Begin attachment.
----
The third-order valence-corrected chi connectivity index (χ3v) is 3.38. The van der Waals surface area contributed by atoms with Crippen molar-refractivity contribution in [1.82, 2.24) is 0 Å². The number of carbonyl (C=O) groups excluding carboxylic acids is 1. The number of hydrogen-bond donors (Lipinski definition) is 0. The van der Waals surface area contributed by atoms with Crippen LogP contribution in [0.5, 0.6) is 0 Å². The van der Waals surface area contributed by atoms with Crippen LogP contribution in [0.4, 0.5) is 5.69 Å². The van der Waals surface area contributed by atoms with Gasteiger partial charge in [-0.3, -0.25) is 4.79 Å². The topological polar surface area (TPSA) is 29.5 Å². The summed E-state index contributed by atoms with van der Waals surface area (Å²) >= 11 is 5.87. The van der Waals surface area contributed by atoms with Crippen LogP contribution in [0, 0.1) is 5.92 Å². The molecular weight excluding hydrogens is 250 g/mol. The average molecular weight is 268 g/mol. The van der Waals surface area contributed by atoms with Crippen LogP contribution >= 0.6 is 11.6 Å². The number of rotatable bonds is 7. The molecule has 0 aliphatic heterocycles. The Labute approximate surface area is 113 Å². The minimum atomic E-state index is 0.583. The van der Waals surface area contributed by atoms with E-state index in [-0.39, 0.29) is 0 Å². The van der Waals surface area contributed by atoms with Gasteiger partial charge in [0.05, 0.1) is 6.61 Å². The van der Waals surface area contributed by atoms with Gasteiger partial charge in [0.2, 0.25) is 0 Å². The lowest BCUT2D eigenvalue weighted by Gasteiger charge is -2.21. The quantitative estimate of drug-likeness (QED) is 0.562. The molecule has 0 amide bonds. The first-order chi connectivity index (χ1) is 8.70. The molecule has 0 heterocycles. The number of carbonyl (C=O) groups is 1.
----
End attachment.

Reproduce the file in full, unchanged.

The third-order valence-corrected chi connectivity index (χ3v) is 3.38. The van der Waals surface area contributed by atoms with Crippen molar-refractivity contribution in [1.82, 2.24) is 0 Å². The number of carbonyl (C=O) groups excluding carboxylic acids is 1. The number of hydrogen-bond donors (Lipinski definition) is 0. The van der Waals surface area contributed by atoms with Crippen LogP contribution in [0.5, 0.6) is 0 Å². The van der Waals surface area contributed by atoms with Crippen LogP contribution in [0.4, 0.5) is 5.69 Å². The van der Waals surface area contributed by atoms with Gasteiger partial charge in [-0.3, -0.25) is 4.79 Å². The topological polar surface area (TPSA) is 29.5 Å². The summed E-state index contributed by atoms with van der Waals surface area (Å²) >= 11 is 5.87. The van der Waals surface area contributed by atoms with Crippen LogP contribution in [0, 0.1) is 5.92 Å². The molecular weight excluding hydrogens is 250 g/mol. The average molecular weight is 268 g/mol. The van der Waals surface area contributed by atoms with Crippen LogP contribution >= 0.6 is 11.6 Å². The number of rotatable bonds is 7. The molecule has 0 aliphatic heterocycles. The Labute approximate surface area is 113 Å². The minimum atomic E-state index is 0.583. The van der Waals surface area contributed by atoms with E-state index in [-0.39, 0.29) is 0 Å². The van der Waals surface area contributed by atoms with Gasteiger partial charge in [0.05, 0.1) is 6.61 Å². The van der Waals surface area contributed by atoms with Gasteiger partial charge in [0.2, 0.25) is 0 Å². The lowest BCUT2D eigenvalue weighted by Gasteiger charge is -2.21. The quantitative estimate of drug-likeness (QED) is 0.562. The molecule has 0 amide bonds. The first-order chi connectivity index (χ1) is 8.70. The molecule has 0 heterocycles. The number of carbonyl (C=O) groups is 1.